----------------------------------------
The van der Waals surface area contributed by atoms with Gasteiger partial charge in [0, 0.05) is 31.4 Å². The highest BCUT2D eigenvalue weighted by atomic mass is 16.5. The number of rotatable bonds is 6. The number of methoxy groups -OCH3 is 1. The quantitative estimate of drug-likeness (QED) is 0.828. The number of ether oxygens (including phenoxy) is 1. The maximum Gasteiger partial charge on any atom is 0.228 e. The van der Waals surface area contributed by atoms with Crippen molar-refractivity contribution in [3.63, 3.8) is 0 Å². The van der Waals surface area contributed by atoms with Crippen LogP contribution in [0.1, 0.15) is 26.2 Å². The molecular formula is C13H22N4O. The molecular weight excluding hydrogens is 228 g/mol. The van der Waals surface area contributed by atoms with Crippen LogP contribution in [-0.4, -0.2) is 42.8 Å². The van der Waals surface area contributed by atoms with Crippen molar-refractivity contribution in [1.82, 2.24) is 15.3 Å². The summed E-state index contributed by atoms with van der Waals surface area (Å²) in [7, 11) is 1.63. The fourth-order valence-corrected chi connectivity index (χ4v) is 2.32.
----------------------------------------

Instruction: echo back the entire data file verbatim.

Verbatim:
The van der Waals surface area contributed by atoms with Gasteiger partial charge in [0, 0.05) is 31.4 Å². The highest BCUT2D eigenvalue weighted by atomic mass is 16.5. The number of rotatable bonds is 6. The number of methoxy groups -OCH3 is 1. The quantitative estimate of drug-likeness (QED) is 0.828. The number of ether oxygens (including phenoxy) is 1. The maximum Gasteiger partial charge on any atom is 0.228 e. The van der Waals surface area contributed by atoms with Crippen molar-refractivity contribution in [3.63, 3.8) is 0 Å². The van der Waals surface area contributed by atoms with Crippen LogP contribution in [0.1, 0.15) is 26.2 Å². The molecular formula is C13H22N4O. The molecular weight excluding hydrogens is 228 g/mol. The van der Waals surface area contributed by atoms with Crippen LogP contribution in [-0.4, -0.2) is 42.8 Å². The van der Waals surface area contributed by atoms with Crippen molar-refractivity contribution in [1.82, 2.24) is 15.3 Å². The summed E-state index contributed by atoms with van der Waals surface area (Å²) in [7, 11) is 1.63. The fourth-order valence-corrected chi connectivity index (χ4v) is 2.32.